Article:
News: Quick Takes

Press release signals GOP arguments in gerrymandering trial

Wesley Pegden, Carnegie Mellon math professor, testifies July 22, 2019, during the Common Cause v. Lewis partisan gerrymandering trial. ( screen shot)
Wesley Pegden, Carnegie Mellon math professor, testifies July 22, 2019, during the Common Cause v. Lewis partisan gerrymandering trial. ( screen shot)

Before mounting a defense in the Common Cause v. Lewis partisan gerrymandering trial, one lawmaker has issued a news release hinting at arguments he and fellow defendants are likely to make.

“Dem ‘Expert’ Reports Are Sociological Gobbledygook,” reads the headline of the release from Sen. Ralph Hise, R-Mitchell. Hise co-chairs the state Senate’s redistricting committee. He is a named defendant in the case.

Hise takes aim at expert witnesses plaintiffs have put forward during more than one week of trial action before a three-judge Superior Court panel in Raleigh.

“For most of the last week of North Carolina’s redistricting lawsuit, lawyers for the Democratic Party and Common Cause have bored the court with ‘expert’ testimony comprised of what U.S. Supreme Court Chief Justice John Roberts has called ‘sociological gobbledygook.'” according to the Hise release.

Roberts recently wrote the majority opinion in the federal Rucho v. Common Cause case. In that opinion, the Supreme Court upheld a disputed N.C. congressional election map. The high court also washed its hands of any future cases involving partisan gerrymandering.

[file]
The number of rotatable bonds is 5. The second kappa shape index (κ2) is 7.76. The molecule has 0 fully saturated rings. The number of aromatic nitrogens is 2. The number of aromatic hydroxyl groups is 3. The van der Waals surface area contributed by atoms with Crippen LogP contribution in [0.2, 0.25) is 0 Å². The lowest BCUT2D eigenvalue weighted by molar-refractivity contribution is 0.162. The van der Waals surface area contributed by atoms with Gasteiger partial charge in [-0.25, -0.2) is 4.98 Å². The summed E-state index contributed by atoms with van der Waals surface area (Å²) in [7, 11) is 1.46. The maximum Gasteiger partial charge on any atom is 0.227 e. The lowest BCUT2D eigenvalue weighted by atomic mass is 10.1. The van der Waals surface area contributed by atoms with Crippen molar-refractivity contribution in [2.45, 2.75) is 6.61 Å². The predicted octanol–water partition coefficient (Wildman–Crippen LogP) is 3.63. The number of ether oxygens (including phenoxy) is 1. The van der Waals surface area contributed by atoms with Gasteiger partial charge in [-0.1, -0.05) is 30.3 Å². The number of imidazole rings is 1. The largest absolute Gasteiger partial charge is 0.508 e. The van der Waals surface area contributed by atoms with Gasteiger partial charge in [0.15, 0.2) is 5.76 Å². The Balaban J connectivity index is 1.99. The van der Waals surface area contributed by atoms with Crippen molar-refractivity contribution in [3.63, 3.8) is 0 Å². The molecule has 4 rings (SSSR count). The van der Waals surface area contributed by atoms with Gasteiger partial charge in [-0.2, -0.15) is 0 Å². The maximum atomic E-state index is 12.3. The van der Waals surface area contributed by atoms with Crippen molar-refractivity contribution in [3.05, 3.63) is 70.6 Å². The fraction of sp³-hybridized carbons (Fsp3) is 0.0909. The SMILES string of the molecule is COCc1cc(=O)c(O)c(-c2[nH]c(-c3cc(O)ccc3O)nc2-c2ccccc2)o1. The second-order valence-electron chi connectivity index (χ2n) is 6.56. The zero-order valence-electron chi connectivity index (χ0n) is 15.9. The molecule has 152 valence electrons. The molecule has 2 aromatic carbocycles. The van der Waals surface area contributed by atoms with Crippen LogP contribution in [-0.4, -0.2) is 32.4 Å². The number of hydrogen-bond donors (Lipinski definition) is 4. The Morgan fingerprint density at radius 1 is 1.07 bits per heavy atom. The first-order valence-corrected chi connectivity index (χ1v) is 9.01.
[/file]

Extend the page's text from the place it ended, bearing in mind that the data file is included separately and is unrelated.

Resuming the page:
After citing Roberts, Hise’s news release lists five specific flaws in the plaintiffs’ expert testimony.

First, “Plaintiffs’ experts cherry-picked election data to rig their results,” according to Hise’s release. Relying on analysis from a Republican-hired “statistics expert,” Janet Thornton, Hise takes special note of Democrats’ decision to omit analysis of the 2016 race for N.C. insurance commissioner.

Omitting that race, in which Republican Mike Causey unseated Democratic incumbent Wayne Goodwin, leads to an overinflated assessment of Democrats’ statewide electoral performance in 2016, according to Hise’s release.

Second, Hise cites actions and statements from a colleague, Sen. Dan Blue, D-Wake. Blue leads Senate Democrats.

As the Senate drew one of the maps on trial in Common Cause v. Lewis, Blue recommended Wake County district line changes accepted by the Republican Senate majority. “Blue testified that his districts ‘cure the foundation on which one would probably bring a political gerrymander claim,'” according to Hise’s release.

Despite the testimony, plaintiffs still argue that those Wake districts are examples of unconstitutional partisan gerrymandering. One of the plaintiffs’ experts changed Blue’s lines while offering examples of how to “fix” the gerrymandering.

“Some of them even put Senator Blue in a Republican-dominated district — an outcome no legislature would ever support,” according to Hise’s release. “Why? Because actions by legislators are the product of compromise and conversation, not some computer algorithm.”

Third, “plaintiffs’ experts built their simulations using the wrong criteria,” according to Hise. None of the plaintiffs’ experts developed alternative maps that used the same criteria lawmakers used to draw the 2017 maps on trial.

Fourth, Hise argues that none of the simulated maps developed by the plaintiffs’ experts would result in a “statistically significant difference” in the number of Democrats elected to the legislature. Fifth, the plaintiffs’ lawyers told at least two of their experts which districts to analyze and which districts to ignore when conducting their analysis.

At press time, plaintiffs still were presenting their case. It challenges state House and Senate election maps as examples of overly partisan gerrymandering. Legislative defendants are expected to make their counterargument as the trial continues this week.